We have seen how the state, in which openly-declared nationalists hold leading posts in government bodies, justifies the massacre of citizens of a neighbouring country as “denazification”. We have seen how the propaganda machine is speaking openly about the renaissance of a gigantic centralised empire, in which there is no identity except Russian, and no other language than Russian.

These months have made all of us pose a mass of difficult questions, to ourselves and to each other. And no matter how hard the Russian propaganda machine tries to ridicule or denigrate this process, it will not be stopped and not be turned back – because we have changed. The surge of anger among non-Russian people has gone too far. The genie will not be put back in the bottle.

And the further it goes, the more astonishing it becomes that the majority of prominent Russian liberals and representatives of the “anti-Putin resistance”, continue to ignore what is happening. A great example is the new educational project, “Renaissance” [“Vozrozhdenie”], which opened today [23 December] and which has been loudly advertised on Ekaterina Schulmann’s Youtube channel over the last few months.

For the project, nine men and Ekaterina Schulmann invite people to take courses on the theory of democracy, capitalism and protest, the history of Christianity, and so on. They promise that in future this knowledge will facilitate the working-out of “a strategy for the Russian state, rebuilt and reborn as the inheritor of Russian, European and world culture”. Judging by the visual images chosen – golden-haired young women in Monomakh caps [the crown symbol of the pre-1917 Russian autocracy], gold leaf and portraits of monarchs – the school’s founders are especially inspired by the aesthetics of the Russian empire.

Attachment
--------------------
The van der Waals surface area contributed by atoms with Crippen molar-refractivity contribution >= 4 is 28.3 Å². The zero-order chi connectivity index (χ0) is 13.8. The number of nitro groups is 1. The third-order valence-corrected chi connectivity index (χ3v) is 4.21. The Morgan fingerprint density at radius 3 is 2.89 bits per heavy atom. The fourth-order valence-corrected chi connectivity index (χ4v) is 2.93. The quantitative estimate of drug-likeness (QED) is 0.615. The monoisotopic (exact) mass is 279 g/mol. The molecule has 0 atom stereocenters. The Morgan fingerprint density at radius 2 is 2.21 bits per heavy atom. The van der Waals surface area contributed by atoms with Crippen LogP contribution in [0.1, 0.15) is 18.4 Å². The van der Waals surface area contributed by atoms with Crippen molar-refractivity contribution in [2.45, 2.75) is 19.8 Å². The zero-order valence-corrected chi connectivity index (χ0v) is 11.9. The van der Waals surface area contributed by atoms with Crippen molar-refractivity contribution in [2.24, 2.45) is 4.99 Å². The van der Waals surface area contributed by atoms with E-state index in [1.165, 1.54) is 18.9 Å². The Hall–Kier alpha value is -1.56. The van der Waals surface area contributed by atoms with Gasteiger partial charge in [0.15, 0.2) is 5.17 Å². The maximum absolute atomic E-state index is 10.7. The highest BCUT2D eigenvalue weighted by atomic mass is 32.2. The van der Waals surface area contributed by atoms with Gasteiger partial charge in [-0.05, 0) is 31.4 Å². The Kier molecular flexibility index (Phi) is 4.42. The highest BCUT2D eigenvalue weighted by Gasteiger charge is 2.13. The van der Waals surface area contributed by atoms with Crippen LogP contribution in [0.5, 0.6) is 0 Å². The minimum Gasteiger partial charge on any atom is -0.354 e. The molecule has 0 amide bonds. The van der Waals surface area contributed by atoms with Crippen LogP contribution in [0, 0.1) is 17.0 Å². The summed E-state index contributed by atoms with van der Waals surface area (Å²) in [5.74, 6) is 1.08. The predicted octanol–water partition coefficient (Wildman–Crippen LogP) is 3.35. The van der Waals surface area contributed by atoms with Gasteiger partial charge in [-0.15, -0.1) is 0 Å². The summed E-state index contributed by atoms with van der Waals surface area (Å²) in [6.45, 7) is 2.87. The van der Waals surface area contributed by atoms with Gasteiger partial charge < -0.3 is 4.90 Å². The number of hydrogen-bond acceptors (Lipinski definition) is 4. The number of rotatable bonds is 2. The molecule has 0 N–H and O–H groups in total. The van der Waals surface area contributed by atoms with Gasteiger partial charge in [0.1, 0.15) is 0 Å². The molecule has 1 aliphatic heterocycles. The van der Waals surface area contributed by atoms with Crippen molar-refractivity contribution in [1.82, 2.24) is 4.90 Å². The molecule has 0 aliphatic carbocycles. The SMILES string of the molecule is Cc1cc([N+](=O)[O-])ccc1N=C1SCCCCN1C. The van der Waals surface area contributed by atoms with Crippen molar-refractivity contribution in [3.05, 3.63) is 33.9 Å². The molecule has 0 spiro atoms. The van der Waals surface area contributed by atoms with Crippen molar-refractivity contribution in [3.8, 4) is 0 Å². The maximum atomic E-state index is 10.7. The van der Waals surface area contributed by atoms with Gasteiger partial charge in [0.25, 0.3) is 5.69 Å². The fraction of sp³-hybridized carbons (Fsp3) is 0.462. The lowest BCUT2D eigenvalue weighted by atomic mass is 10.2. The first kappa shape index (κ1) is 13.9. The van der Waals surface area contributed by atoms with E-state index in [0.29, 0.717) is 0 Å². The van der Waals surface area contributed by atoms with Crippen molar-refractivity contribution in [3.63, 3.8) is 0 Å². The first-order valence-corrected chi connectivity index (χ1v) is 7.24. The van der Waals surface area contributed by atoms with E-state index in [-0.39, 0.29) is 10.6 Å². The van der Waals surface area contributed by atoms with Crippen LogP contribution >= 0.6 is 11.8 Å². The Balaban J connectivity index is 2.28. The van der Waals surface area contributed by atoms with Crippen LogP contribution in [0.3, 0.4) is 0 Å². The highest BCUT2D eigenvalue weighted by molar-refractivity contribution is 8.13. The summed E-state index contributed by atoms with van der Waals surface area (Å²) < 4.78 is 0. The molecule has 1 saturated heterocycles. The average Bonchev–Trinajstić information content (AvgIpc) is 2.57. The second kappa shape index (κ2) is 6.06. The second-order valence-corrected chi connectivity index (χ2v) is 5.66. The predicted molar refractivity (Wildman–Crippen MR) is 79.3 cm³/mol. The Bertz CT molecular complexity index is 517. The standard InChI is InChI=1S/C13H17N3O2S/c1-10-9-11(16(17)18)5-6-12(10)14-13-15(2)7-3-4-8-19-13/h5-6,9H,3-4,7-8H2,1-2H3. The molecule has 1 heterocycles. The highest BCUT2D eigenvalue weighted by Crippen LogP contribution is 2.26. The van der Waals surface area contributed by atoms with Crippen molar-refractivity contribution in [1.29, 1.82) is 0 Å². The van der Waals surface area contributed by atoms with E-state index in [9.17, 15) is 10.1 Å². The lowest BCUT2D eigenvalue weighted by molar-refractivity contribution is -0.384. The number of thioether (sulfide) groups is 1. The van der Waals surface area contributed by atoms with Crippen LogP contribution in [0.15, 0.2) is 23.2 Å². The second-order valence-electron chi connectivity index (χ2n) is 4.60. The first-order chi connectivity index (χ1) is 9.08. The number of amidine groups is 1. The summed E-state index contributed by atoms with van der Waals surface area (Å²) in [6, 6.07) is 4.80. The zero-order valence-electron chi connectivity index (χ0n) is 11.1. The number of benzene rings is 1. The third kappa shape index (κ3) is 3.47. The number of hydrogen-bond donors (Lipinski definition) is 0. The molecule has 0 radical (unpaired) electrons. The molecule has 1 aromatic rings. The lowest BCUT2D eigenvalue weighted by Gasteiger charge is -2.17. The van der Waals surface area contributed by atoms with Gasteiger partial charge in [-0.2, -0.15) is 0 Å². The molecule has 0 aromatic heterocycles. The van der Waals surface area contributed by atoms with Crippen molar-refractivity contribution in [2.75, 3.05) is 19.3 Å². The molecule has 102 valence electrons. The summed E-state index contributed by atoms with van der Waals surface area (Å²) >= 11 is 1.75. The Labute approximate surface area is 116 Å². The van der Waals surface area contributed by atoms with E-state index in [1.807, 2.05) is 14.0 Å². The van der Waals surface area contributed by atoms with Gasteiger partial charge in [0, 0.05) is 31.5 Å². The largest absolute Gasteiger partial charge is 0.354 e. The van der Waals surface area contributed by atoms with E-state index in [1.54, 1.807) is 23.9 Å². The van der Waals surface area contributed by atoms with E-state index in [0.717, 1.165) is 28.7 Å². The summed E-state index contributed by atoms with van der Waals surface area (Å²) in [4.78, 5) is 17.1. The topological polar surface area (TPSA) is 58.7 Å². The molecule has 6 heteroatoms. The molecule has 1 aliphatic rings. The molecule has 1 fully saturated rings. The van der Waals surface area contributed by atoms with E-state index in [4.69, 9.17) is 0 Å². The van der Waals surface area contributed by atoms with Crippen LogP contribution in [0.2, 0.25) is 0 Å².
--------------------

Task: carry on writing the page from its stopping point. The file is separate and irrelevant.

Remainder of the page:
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Appeal to Labour Party members: help turn back this tide of greenwash

December 21, 2022

Here is a letter that I sent yesterday to Maggie Ferncombe, the chair of the London Regional Labour party, Ed Miliband, Labour’s shadow secretary of state for climate change, and friends in the Labour party in London. It urges them to do something about the tsunami of greenwash thrown over the Silvertown tunnel project by the Mayor of London, Sadiq Khan, Labour’s most powerful elected official.

Over the last four years the Mayor and the few supporters of the project have – in defiance of reality, transport research and climate science – claimed that the tunnel project is compatible with policy objectives aimed at reducing greenhouse gas emissions. It obviously is not, as 70-odd researchers in relevant areas told the Mayor in April 2021, in a letter he did not acknowledge or respond to.

The Stop the Silvertown Tunnel coalition banner on a climate action march in London, 12 November. Photo by Steve Eason

More roads produce more traffic; more traffic produces more greenhouse gas emissions; decarbonising transport means sharply reducing the volume of traffic; and the resources spent on road-building projects work against that aim, and against the support for public transport, rail, cycling and other non-car modes of transport that can make decarbonisation possible.